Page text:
The purpose of archival description is to make accessible the information contained in the collection and maintain control over archival holdings.
Description should define intellectual content and physical characteristics, as well as document records creators, content, and context. It should also explain how to use the records, the relationships among records, and how to gain physical access.
Description analyzes, organizes, and records details about the elements of a collection, such as a creator, title, dates, extent, and contents, to facilitate the work’s identification, management, and understanding. It’s the creation of a representation of a unit of archival material by the process of capturing, collating, and evaluating information. It serves to identify materials and explain the contents and records systems that produced them.
Archival Description vs. Bibliographic Description
Description for archival materials differs from the bibliographic description that most people are used to based on their experiences with libraries. Both have standards—with archival description standards deriving from cataloging standards. However, archival materials don’t offer information about themselves as easily as a book, with a page listing title, author, publisher, year of creation, and other information. Instead, an archivist conducting description of a collection discovers and infers information from the content and context of the materials. The information is often updated if materials are added to the collection later.
When describing collections, archivists consider several points. For example, they can only describe collections to the level at which archivists have arranged them. If an archivist hasn’t processed a box of archival materials at the folder level, then it can only be described at the box-level. For many types of collections, box-level description is adequate for research needs.
The level to which the archivist describes a body of records should be dependent on the records, their anticipated use, and the appraisal of their research value. Not every collection gets described to the same level, nor does everything within a single collection. I’ve found that my consulting clients and non-archivists tend to be surprised by the distinct levels of description. Many people believe that each item should be described, which is laborious and unnecessary. Instead, archivists focus on matching the level of description to the research value of the materials.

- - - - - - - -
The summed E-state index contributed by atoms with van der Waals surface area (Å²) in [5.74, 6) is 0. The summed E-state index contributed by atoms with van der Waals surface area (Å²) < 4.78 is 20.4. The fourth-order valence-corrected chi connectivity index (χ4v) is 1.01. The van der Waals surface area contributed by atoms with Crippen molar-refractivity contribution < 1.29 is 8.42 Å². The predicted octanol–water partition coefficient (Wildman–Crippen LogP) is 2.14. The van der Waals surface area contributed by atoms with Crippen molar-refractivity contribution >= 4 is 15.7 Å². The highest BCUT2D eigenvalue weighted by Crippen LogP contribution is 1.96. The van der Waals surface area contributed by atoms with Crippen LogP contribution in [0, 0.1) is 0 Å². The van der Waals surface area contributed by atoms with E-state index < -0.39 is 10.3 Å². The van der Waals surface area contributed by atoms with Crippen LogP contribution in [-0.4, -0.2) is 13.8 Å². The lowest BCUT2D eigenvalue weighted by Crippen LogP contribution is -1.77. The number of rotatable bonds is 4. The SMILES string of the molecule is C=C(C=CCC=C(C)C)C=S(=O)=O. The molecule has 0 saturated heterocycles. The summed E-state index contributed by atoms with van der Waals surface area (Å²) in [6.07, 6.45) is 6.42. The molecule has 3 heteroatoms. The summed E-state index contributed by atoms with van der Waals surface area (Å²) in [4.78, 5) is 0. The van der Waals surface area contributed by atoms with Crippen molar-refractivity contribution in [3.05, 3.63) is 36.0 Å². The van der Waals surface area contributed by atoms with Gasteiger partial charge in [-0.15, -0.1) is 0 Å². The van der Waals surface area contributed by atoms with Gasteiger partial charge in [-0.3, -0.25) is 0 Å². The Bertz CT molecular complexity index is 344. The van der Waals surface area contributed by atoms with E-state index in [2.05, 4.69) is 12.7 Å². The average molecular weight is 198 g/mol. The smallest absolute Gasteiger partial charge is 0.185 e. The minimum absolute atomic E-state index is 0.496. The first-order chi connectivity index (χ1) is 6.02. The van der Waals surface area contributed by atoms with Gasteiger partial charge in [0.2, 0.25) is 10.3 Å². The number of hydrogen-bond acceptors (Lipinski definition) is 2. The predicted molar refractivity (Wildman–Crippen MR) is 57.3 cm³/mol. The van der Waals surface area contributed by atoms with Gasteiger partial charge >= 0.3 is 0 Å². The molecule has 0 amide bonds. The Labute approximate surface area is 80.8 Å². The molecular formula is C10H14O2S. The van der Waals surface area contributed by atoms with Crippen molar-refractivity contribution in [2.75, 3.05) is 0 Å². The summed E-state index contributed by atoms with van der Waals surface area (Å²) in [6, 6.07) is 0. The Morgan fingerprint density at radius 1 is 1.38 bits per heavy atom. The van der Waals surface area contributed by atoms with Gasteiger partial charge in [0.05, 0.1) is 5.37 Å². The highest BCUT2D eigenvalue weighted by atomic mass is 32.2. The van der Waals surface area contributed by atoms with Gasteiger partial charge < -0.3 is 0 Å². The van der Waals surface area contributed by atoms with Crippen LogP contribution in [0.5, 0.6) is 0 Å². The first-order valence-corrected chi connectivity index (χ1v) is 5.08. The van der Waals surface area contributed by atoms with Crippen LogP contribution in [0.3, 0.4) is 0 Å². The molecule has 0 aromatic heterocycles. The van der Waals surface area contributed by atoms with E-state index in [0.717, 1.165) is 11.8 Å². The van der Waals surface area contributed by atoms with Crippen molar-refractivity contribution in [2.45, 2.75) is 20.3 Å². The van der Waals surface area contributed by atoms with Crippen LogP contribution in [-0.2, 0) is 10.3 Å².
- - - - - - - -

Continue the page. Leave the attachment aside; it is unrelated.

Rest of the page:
Archival description concerns itself with progressive levels of control, from the point at which the archivists brought in the collection and accessioned and appraised it. The collection is refined as the archivist performs additional arrangement activities, working through levels of arrangement. Description employs a hierarchical and iterative analysis of a body of materials sharing provenance. The process starts with describing the collection as a whole and then describes series and subseries as needed.
Archivists are concerned about the chief source of information. At each point, the archivist is basing his or her description on previous work. For example, archivists draft their basic finding aids from the collection. Cataloging is then usually done from the finding aid.
Description should only be made for intellectual groupings, not for various kinds of housing. It can bring together materials that are physically separated within the repository or connected to related holdings elsewhere. What cannot be brought together in a storage room can be joined within a finding aid.
Lastly, the audience for the archival collection is important. Who will be using the records? Do they exist both in the repository and remotely, which is becoming increasingly important? What other information and background are the researchers likely to need?
Archival description is a process of creating access tools, usually finding aids or similar guides that allow researchers to browse the collection. Description acts as a surrogate to the archival materials; rather than searching through cartons of materials, users can peruse a document to facilitate access without unnecessary handling of materials. Description, performed with care by dedicated archivists, provides a road map to records of enduring value, just waiting to be utilized.
Margot Note, archivist, consultant, and author is a guest blogger for Lucidea, provider of ArchivEra, archival collections management software for today’s challenges and tomorrow’s opportunities. Read more of Margot’s posts here, and get your free copy of Margot’s book under the Lucidea Press imprint, Demystifying Archival Project Management: Five Essentials for Success
Grant management records serve as the backbone of accountability, transparency, and compliance in the archival and records grant-making process.
Archives preserve institutional memory, enhance transparency, and provide valuable resources for research and education.
7 basic university archives roles: credentialing, knowledge dissemination, socialization, research, sustainability, public service, cultural promotion
Archival stewardship is more than just safeguarding historical records; it encompasses strategically managing these invaluable materials.